Embrace Your Inner Nerd
If you know me you know I’m not someone who pretends to have a lot of advice or wisdom to dispense, but in my travels I’ve cultivated one nugget of pseudo-wisdom: one surefire way to help yourself “make it” in the “real world” is something I like to call embracing your inner nerd. And no, I don’t mean buying yourself a pair of coke bottle glasses or quoting obscure books at your friends (trust me, it’s not charming). I’m talking about immersing yourself in something(s) you love that most people don’t spend a lot of time thinking about, making yourself knowledgeable, and letting your enjoyment of those things impact your life.
Nerds care about what matters and value people for who they are. It’s a major misconception that you have to be intelligent to be a nerd. Not so. I would probably fail an 8th grade science test, yet I’m as sincere a nerd as they come. Because that’s what counts with nerds—sincerity. It doesn’t matter if we’re interested in the same things; if I can see you’re genuine in what you care about and it’s close to your heart, I respect that. I have a friend who’s obsessed with all things Disney, another who unabashedly loves Sailor Moon, and even a friend who loses her mind over shows like Pretty Little Liars (hint: she runs this blog), and even though those things aren’t my particular cup of tea, those people are important to me because I value people who really, truly care about things. If any of these people, hearing me mock something they love (and despite my nerd-solidarity I tend to do this), said “No, you’re right, it’s dumb,” I would instantly lose some respect for them. I find that generally, people who can’t be sincere about something as simple as their interests will rarely be sincere in their relationships.
Nerds also have a unique brand of confidence. This probably sounds strange, since people still usually write nerds off as awkward or anti-social. The beauty of this, though, is that part of being a nerd is a genuine disregard for this kind of judgment. Like most kids, I struggled during high school because I felt I didn’t fit in. But gradually I realized something: I was a nerd, always had been, always would be. And when you figure out something like that about yourself, a shift takes place. Knowing yourself is a huge part of being a nerd, and it gives you your best weapon against anyone who wants to change you: confidence.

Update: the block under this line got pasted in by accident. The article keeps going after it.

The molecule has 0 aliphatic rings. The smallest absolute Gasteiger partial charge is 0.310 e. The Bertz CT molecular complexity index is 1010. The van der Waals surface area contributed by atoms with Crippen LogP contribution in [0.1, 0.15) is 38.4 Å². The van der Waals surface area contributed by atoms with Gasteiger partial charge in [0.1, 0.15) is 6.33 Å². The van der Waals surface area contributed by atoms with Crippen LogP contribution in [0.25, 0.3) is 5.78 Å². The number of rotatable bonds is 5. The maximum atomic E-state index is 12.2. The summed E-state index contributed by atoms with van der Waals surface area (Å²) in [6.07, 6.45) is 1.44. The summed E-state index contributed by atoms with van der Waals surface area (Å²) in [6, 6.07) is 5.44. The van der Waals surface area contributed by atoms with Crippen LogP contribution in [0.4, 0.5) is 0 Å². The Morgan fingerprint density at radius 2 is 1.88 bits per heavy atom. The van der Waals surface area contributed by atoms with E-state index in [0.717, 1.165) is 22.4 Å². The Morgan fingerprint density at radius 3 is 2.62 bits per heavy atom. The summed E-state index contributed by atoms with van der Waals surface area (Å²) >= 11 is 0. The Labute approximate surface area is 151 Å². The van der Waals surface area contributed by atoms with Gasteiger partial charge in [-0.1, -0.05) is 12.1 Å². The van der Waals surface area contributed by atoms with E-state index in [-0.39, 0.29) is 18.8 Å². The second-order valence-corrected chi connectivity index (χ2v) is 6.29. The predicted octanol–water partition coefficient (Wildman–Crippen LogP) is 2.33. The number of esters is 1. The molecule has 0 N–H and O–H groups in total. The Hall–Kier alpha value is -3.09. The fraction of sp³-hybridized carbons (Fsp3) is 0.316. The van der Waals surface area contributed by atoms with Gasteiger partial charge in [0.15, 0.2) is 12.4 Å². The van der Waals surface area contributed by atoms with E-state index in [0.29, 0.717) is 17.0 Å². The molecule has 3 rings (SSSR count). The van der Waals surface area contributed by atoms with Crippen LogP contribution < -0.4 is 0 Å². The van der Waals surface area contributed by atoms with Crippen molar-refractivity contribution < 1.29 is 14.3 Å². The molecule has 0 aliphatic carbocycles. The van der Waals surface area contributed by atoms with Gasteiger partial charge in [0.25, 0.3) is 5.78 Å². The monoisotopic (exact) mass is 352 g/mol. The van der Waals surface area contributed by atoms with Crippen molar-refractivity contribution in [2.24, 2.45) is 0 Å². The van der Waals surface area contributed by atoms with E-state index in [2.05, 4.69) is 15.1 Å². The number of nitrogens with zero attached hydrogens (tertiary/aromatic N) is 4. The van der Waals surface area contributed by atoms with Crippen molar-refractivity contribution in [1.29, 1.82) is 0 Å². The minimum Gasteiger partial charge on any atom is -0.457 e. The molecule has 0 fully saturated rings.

Most people who know me have heard the story of how Harry Potter influenced my life. HP was my first truly nerd-tastic obsession, though not by any means the last. I could quote those books all day long, answer absurdly specific questions, even tell you (in elaborate detail) what I think happened after the Battle of Hogwarts. But the most important thing nerding out over Harry did was force me to realize something. There was a reason I kept going back to those stories for comfort, for a laugh or a good cry, or just to leave my reality behind for a few hours’ adventure. It was the storytelling, the magic of the writing itself, of losing myself in words. And I knew that telling stories of my own, trying to capture that same kind of magic through writing, was the only thing I wanted to do with the rest of my life.
Wanting to tell stories, and the influences I stumble across every day in books, movies, and television that push me to continue chasing that dream, has been a guiding force in my life. My nerd tendencies and my drive to find new things to be excited about (including my own creations), will get me through probably years of mediocre jobs and a whole lot of rejection from publishers. Because as long as I’m a nerd, I’ll be able to remind myself why what I’m doing matters, why I shouldn’t give up. Nobody creates a bestselling book or a hit television show or an award-winning film overnight, but if anybody who has had given up, we might’ve missed out on a hell of a lot. And as long as there are nerds around to continue appreciating skill and stories and art and talent, there’s a chance for all of us.
There’s a nerd inside of you, whether you admit it or not, and embracing it could be the key to realizing your dream, whatever it may be. That, and life’s a lot more fun when you’ve found your niche and don’t give a damn what anyone else thinks.
When I first came up with the idea to have a series of guest posts, I knew Andrea would be perfect. Andrea does quite a bit of writing on her own time and runs her own blog too. For the past two years, I have had the pleasure of working with this lovely young woman and there has never really been a dull moment. She has the kindest and most sincere heart and I am proud to be a television nerd right alongside her. Andrea is a Chicago native, but recently moved back to the wonderful city of Seattle and we’re glad to have her back! Check out Andrea’s blog here.